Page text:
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House votes to hold two Trump aides in contempt in Jan. 6 inquiry


A pro-Trump rally organized by Women for America First in Washington on Dec. 12, 2020, a month before a mob of his supporters rioted inside the Capitol in Washington.

By Luke Broadwater


The House earlier this week voted to recommend criminal contempt of Congress charges against Peter Navarro and Dan Scavino, two close allies of former President Donald Trump, after the pair defied subpoenas from the special committee investigating the Jan. 6, 2021, attack on the Capitol.


The mostly party-line vote of 220-203 referred contempt charges to the Justice Department, calling for prosecutions of Navarro, a former top White House adviser, and Scavino, a former deputy chief of staff. It came as congressional investigators have grown increasingly frustrated with some of Trump’s staunchest supporters who have refused to meet with the panel or turn over a single page of evidence to the committee as it digs into the worst assault on the Capitol since the War of 1812.


“We have two people who are flagrantly, brazenly defying the authority of the House of Representatives of the United States,” said Rep. Jamie Raskin, D-Md., a member of the committee. He said the men had “nothing but excuses for their noncompliance — excuses you would not accept from a teenage child.”


Only two Republicans, Rep. Liz Cheney of Wyoming and Adam Kinzinger of Illinois, both members of the investigative committee, voted for the charges. The rest of their party refused to support the move.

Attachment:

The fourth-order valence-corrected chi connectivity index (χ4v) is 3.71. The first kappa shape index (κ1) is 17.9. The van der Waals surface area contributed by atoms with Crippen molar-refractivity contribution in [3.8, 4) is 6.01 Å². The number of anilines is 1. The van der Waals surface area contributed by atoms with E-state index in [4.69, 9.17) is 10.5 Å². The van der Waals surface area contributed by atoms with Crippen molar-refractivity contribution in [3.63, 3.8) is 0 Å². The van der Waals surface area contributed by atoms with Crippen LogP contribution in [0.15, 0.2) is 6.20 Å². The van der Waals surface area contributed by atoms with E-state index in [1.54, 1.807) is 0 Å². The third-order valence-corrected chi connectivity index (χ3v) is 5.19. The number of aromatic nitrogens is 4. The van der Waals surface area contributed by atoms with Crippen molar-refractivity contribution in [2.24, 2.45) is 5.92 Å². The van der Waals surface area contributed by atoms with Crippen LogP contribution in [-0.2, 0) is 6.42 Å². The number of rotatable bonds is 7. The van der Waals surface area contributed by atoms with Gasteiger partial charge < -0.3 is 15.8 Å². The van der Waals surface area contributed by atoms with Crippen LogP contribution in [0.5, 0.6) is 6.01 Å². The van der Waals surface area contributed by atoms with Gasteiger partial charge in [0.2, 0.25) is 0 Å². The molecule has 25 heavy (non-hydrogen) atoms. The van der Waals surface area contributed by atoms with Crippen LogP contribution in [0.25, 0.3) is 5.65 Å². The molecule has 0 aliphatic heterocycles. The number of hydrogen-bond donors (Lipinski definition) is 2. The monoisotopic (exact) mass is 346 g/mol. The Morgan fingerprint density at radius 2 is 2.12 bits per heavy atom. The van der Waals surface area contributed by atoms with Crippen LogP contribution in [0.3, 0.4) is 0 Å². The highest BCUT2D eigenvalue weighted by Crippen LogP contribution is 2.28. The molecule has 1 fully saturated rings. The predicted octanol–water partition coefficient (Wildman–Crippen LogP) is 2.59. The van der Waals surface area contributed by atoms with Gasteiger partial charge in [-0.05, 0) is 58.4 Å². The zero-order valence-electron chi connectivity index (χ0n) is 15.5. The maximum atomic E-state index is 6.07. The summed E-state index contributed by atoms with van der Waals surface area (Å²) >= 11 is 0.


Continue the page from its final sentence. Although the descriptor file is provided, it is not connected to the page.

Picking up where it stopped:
Dozens of Republicans lined up on the floor of the House on Wednesday to demand a change of topic, trying to force a vote on immigration legislation in line with their efforts to use problems at the border as a political weapon against Democrats before midterm congressional elections.


After that failed, Rep. Kevin McCarthy, R-Calif., the minority leader, attacked the investigation in a floor speech as a “political show trial” and accused the panel of bullying the men and trampling on their civil rights.


“Let me be clear: The riot on Jan. 6 was wrong. But make no mistake: the Democrats’ response is also wrong,” McCarthy said, adding, “Democrats are using the power of the federal government to jail their political opponents.”


The Jan. 6 committee laid out its arguments against Navarro and Scavino in a 34-page report that detailed how closely they were involved in efforts to keep Trump in power even after he lost decisively at the polls.


Navarro and Scavino are among a handful of Trump’s closest allies who have refused to sit for interviews or turn over documents, even as more than 800 witnesses — including other top White House officials — have complied with the committee’s requests.


In the past week, the panel has interviewed Ivanka Trump, the president’s eldest daughter, and her husband Jared Kushner, both of whom were high-ranking White House advisers to Trump. Each sat for lengthy interviews with the committee. Neither asserted executive privilege to avoid answering the committee’s questions.


Rep. Bennie Thompson, D-Miss., chair of the committee, contrasted their approach to the hard-line stance adopted by Scavino and Navarro.


“The president’s own daughter complied with the wishes of the committee,” Thompson said. “If his daughter complied with the wishes of the committee, everyone else should.”